Ingibjorg’s Story

Ingibjorg of the Holmbyggjar

My name is Ingibjorg. My mother was Gudrun, daughter of Gunni and Sinfjotli, and sister to Ulrik of Ranrike. She died when I was young. My father was Ragnar, who held land in Jutland, near Fyrkat. Ragnar was always on bad terms with our neighbours because they argued about the rights to the best pasturelands.

My father arranged for me to marry his friend, Halldor, who held land adjacent to my father’s. We lived there well enough for some years. Our first son was called Arinbjorn, and was a promising lad. We also had a daughter Dagrun, who is a fine weaver and a delight to me.

But the feud between the landholders escalated. One spring, my father was ambushed and killed on the way to the shieling, and later that year much of our livestock was stolen. It was clear that we had little chance of getting compensation for any of these injuries, because our neighbours had given fine presents to all the powerful men in the region. We lacked their wealth and could not match their gifts. My uncle Ulrik had lands in England, and he invited us to settle there with him, being near kinfolk and without allies in our own land. I consulted with Hraefna, who can see the fates of men, and she announced that we would be lucky in England, so we determined to leave our own lands and venture abroad.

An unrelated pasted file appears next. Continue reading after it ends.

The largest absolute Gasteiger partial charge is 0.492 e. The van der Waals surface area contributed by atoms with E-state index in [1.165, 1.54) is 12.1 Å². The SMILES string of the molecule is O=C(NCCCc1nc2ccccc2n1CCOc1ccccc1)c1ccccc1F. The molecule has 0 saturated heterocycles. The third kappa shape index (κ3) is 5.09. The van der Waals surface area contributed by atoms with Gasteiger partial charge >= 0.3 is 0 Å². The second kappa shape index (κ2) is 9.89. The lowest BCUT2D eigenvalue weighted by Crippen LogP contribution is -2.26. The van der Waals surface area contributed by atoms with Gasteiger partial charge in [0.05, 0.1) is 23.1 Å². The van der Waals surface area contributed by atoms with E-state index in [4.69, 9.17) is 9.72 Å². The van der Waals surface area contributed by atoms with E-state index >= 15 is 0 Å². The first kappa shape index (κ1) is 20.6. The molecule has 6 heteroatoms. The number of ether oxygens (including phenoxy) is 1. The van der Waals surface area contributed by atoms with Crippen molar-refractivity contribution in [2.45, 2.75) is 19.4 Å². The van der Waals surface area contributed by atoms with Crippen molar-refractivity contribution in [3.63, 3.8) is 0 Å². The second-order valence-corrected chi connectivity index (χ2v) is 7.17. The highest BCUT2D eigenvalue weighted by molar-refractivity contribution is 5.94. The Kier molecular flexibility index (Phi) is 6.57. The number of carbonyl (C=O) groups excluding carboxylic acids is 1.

We crossed the ocean in Ulrik’s ship, the Black Pig. We took our remaining followers (a few slaves and relatives) and our children. We settled with Ulrik at Hólmr, on the Island of Osea near to Maeldune. [1]

The land at Osea was rich, and Ulrik had learned enough of English ways that he was on good terms with the Anglo-Saxon people who dwelt thereabouts. I was sorry when he and Sigrid returned to Ranrike, but enjoyed being mistress of the household in their absence.

The settlement prospered, and my husband soon decided he could leave us for a while and sail to the new lands in Iceland seeking walrus ivory, cloth and furs. I counselled against this because Hraefna had said that our luck lay in England. He disregarded my advice and took Arinbjorn with him to seek greater wealth and reputation than he could easily gain as an English farmer. Ulrik did not favour this venture, and he and Valgard Ulriksonnr took the Black Pig up the Baltic, so Ragnar and Arinbjorn sailed on a ship owned by a Norwegian named Thorolf, who I considered to be ill-favoured.

I was devastated but not surprised when word came that my son and husband had perished at sea. I could not show my grief because a woman of strong character must organise the household and continue to talk cheerfully, to offer hospitality and to maintain the connections with her kinfolk.

Our family’s luck in England continued to be good. What with Valgard’s frequent journeys to trade eastwards, and travellers like Alf Silversmith passing through, the settlement at Hólmr sees many visitors and it is always a pleasure to make them welcome and hear the latest news. It is my desire now to be known as a skilled woman and a generous hostess, and to ensure that the farm prospers for our remaining children. It is of the greatest importance to me to foster good relations with our neighbours, as I do not know how long the Danelaw may persist here, so close to Wessex. Our children must be marked with the cross in due course, though I hope that they will respect my wishes enough to bury me in the traditional fashion with my finest clothing and ornaments, so that I will be fitly attired when I go to Freyja’s hall, Folkvang. If they will spare me in addition a horse and wagon I will be well contented.


Notes

  1. Maldon, in the Blackwater estuary, Essex. [back]
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